Wisconsin Assembly Speaker Jeff Fitzgerald (R-Horicon) says his experience shepherding controversial collective bargaining reforms through the legislature has left him battletested [sic] and ready to take the fight for true reform to Washington.Which is funny because not only were the reforms "shepherded" in violation of Wisconsin law, but according to trial court testimony, it was Fitzgerald personally who held up providing the minimum notice for the fateful joint committee meeting of March 9, 2011. Rachel Veum, the Wisconsin Senate's Records and Forms Management Specialist, testified April 1 that she had to "run" around the Capitol in search of Fitzgerald.
And Fitzgerald, by not being in his office at the crucial moment, was the reason why the elapsed time between notice and meeting was one hour and 57-ish minutes, a fact admitted in court by Fitzgerald's own counsel.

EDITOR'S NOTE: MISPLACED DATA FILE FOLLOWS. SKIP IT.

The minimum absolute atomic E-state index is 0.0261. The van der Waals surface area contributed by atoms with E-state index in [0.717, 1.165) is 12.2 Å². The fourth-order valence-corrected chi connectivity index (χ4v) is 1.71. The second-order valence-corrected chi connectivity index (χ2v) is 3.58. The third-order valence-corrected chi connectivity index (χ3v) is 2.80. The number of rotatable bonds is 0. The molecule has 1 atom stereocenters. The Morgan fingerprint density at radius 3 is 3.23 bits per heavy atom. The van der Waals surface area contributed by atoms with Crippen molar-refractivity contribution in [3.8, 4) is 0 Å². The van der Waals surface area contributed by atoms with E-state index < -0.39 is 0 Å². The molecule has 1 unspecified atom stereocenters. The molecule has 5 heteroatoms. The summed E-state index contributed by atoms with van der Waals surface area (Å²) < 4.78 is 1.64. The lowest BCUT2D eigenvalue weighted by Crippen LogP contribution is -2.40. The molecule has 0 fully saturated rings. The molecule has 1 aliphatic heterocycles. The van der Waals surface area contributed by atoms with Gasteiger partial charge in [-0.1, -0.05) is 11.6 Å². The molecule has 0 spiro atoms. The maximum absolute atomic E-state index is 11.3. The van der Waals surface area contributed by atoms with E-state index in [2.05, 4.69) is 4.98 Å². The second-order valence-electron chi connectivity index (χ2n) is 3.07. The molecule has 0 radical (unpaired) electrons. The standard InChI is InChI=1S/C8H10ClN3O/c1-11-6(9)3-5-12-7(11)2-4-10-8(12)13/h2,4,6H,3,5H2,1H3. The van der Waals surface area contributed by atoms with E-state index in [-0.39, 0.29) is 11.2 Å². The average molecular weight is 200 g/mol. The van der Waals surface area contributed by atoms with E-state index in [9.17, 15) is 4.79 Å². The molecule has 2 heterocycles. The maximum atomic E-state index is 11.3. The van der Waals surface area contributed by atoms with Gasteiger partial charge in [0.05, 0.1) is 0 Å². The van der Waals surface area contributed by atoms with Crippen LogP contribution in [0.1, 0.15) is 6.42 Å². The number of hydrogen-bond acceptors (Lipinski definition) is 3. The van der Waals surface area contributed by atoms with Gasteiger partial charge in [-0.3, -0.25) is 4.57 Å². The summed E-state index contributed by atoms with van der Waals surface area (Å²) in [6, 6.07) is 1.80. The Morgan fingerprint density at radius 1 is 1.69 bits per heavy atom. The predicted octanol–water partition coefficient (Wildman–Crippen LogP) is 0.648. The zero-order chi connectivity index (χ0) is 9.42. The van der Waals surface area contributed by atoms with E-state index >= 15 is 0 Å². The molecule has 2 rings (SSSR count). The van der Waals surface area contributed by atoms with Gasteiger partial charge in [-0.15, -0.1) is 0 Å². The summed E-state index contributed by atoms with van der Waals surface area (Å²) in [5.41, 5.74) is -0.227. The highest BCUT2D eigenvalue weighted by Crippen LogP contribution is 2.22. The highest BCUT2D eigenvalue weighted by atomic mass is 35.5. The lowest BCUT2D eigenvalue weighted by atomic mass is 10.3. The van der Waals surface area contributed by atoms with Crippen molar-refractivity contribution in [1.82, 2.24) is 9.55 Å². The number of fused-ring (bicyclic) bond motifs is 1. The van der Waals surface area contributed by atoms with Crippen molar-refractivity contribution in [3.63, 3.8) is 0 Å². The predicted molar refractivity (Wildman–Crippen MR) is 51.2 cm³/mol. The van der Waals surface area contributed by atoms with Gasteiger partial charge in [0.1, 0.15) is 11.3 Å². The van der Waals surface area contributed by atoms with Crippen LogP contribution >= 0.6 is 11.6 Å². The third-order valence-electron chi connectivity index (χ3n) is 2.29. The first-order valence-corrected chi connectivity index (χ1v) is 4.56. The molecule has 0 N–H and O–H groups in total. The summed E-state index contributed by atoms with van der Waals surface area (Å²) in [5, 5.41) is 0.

Thus was Fitzgerald himself responsible for the subsequent constitutional crisis, which was only settled after a bare majority of the State Supreme Court discovered a novel form of judicial authority that, as we learned somewhat after the fact, it was so eager to announce in order to save WISGOP legislators the trouble of convening a lawful meeting that the four marched into the dissenters' chambers, a struggle ensued, and one justice admitted to having placed his hands around the neck of another.
And of course it was Assemblyman Jeff Fitzgerald who led the demand for the arrest, custody, and secure police conveyance of his political adversaries. Fitzgerald's brother Scott, the Senate Majority Leader, paid $27,000 for a legal memorandum purportedly authorizing the pair to have the entire Wisconsin Senate Democratic caucus — including State Senator Julie Lassa, who at the time was seven months pregnant — "carried ... feet first" across a threshold inside the Capitol building.
It's a record, alright. It's just not an especially enviable one.